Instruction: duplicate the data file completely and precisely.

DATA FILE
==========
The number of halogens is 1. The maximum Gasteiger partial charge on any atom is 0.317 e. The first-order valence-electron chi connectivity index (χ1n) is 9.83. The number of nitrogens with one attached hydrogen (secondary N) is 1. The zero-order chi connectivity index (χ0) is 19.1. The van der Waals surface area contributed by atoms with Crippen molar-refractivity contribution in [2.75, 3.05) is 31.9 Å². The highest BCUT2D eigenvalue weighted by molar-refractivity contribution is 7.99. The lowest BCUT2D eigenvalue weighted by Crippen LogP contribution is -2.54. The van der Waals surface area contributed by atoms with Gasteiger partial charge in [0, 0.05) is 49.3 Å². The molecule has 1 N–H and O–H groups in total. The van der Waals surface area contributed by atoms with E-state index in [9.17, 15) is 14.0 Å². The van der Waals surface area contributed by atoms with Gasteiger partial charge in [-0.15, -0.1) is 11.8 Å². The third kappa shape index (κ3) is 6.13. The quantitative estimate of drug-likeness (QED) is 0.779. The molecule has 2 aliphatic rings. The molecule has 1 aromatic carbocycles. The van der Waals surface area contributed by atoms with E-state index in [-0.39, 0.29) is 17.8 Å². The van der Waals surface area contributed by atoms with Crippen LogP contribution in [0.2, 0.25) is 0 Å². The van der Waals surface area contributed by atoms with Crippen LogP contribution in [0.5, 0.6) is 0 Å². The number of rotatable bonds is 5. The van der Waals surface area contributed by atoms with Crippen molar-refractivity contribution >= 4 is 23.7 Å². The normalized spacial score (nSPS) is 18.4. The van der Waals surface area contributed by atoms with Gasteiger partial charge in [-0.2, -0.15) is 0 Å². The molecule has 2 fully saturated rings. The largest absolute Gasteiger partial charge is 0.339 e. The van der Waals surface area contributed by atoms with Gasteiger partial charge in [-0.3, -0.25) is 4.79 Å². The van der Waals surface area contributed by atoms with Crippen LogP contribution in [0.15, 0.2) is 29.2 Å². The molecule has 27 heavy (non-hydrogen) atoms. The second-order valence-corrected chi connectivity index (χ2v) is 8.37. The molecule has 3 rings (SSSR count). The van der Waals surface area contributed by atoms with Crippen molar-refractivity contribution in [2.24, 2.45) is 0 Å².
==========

The number of halogens is 1. The maximum Gasteiger partial charge on any atom is 0.317 e. The first-order valence-electron chi connectivity index (χ1n) is 9.83. The number of nitrogens with one attached hydrogen (secondary N) is 1. The zero-order chi connectivity index (χ0) is 19.1. The van der Waals surface area contributed by atoms with Crippen molar-refractivity contribution in [2.75, 3.05) is 31.9 Å². The highest BCUT2D eigenvalue weighted by molar-refractivity contribution is 7.99. The lowest BCUT2D eigenvalue weighted by Crippen LogP contribution is -2.54. The van der Waals surface area contributed by atoms with Gasteiger partial charge in [0, 0.05) is 49.3 Å². The molecule has 1 N–H and O–H groups in total. The van der Waals surface area contributed by atoms with E-state index in [9.17, 15) is 14.0 Å². The van der Waals surface area contributed by atoms with Gasteiger partial charge in [-0.15, -0.1) is 11.8 Å². The third kappa shape index (κ3) is 6.13. The quantitative estimate of drug-likeness (QED) is 0.779. The molecule has 2 aliphatic rings. The molecule has 1 aromatic carbocycles. The van der Waals surface area contributed by atoms with E-state index in [-0.39, 0.29) is 17.8 Å². The van der Waals surface area contributed by atoms with Crippen LogP contribution in [0.2, 0.25) is 0 Å². The van der Waals surface area contributed by atoms with Crippen LogP contribution in [0.5, 0.6) is 0 Å². The number of rotatable bonds is 5. The van der Waals surface area contributed by atoms with Crippen molar-refractivity contribution >= 4 is 23.7 Å². The normalized spacial score (nSPS) is 18.4. The van der Waals surface area contributed by atoms with Gasteiger partial charge in [-0.2, -0.15) is 0 Å². The molecule has 2 fully saturated rings. The largest absolute Gasteiger partial charge is 0.339 e. The van der Waals surface area contributed by atoms with Gasteiger partial charge in [-0.3, -0.25) is 4.79 Å². The van der Waals surface area contributed by atoms with Crippen LogP contribution in [0.15, 0.2) is 29.2 Å². The molecule has 27 heavy (non-hydrogen) atoms. The second-order valence-corrected chi connectivity index (χ2v) is 8.37. The molecule has 3 rings (SSSR count). The van der Waals surface area contributed by atoms with Crippen molar-refractivity contribution in [2.24, 2.45) is 0 Å².